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37 of 44 people found the following review helpful By Ninotchka on January 11, 2012
Format: Hardcover
Lewis Richmond is someone I consider a friend on my spiritual path. I met him around 2002 as I was just coming out of the dark ages of my religious life. I was a wreck and was avoiding any aspect of Spirituality. I limped into a bookstore in Sonoma, CA and happened to hear him speaking about his first book, "Work as a Spiritual Practice." It was an idea that had never occurred to me. I was inspired and got the book, but it had a green Buddha and that freaked me out (anything unknown frightened me due to my religious conditioning). I persevered through my fear, reading parts of it and took it around with me through lots of work world stress with it always sitting on my desk. It was always the thing that helped and inspired me in the work world...sort of a lifeline. Its been eons Spiritually for me from there to where I am now and I have done a lot of healing. Now that I am on the "cusp" of aging I am grateful to have this truth and another wonderful book to travel with me. Again,the concept of "Aging as a Spiritual Practice" is really one that had never occurred to me. There is something uniquely sincere and meaningful in Lewis's writing and for only the price of a couple of Cappuccino's...don't miss this! Full of kindness, light and love, which are all aspects that Lewis helped me find again in my spiritual life, and for which I am incredibly grateful. I can't speak to the future about how this book, "Aging as a Spiritual Practice" is going to change me, but as I confront the death and illness of friends and my own struggles I find that knowing this book is going to go with me...is quite comforting. Thank you Lewis and may many more find you and your wisdom in this life! I have read some other books that are similar, but as I said, there is something special and enlightening with Lewis's writing that I have not got from any other book on the subject. Practical, useful and inspiring!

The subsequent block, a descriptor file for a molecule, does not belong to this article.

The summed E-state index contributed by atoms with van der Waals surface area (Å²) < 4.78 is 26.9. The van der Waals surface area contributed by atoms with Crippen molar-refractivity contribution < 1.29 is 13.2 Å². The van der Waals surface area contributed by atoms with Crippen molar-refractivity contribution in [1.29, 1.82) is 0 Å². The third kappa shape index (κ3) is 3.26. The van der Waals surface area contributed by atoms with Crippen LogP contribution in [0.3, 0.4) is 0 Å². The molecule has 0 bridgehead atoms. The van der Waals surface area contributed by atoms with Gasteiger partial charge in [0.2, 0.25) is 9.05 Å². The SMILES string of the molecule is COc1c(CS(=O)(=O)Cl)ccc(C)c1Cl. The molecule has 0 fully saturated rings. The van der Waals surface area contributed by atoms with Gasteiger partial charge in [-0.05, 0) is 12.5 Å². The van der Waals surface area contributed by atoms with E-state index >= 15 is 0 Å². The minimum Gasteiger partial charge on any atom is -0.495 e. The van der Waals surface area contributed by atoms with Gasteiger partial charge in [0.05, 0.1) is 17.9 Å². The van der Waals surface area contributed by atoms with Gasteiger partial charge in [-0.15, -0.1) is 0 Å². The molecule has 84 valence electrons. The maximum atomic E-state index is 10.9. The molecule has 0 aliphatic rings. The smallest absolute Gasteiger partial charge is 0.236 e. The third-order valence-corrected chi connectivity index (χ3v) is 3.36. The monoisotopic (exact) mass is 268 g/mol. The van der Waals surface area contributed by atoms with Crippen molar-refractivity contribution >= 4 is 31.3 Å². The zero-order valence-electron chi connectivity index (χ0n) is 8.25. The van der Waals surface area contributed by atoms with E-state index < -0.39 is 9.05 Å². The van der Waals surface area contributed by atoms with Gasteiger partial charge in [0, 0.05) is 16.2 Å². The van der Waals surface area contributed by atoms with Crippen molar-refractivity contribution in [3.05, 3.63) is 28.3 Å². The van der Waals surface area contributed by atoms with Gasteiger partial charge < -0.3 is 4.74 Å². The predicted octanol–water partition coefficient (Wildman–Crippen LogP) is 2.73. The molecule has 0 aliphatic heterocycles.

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10 of 10 people found the following review helpful By Reverend Kuzan on February 11, 2012
Format: Hardcover
Lewis Richmond is a Zen Buddhist priest and teacher who's been able to extract deep, nourishing Buddhist wisdom related to aging in particular as well as about living a full life in general and put it in a form that is accessible to anyone, no matter your faith (or lack thereof). This is the hallmark of all truly skillful wisdom teaching. One of the many gifts of this book is the way Mr. Richmond lets the aging reader see that his/her challenges are not unique, but are the universal challenges of aging, and there's much comfort in that understanding alone. But if this makes the book sound like a collection of homilies, think again. In addition to providing a broad and encouraging perspective on aging, the author explores what science has learned about the aging process and suggests very specific exercises to help the reader get the most out of the fourth quarter of life. It's a book that combines ageless wisdom with practical advice, a book that you'll go back to again and again.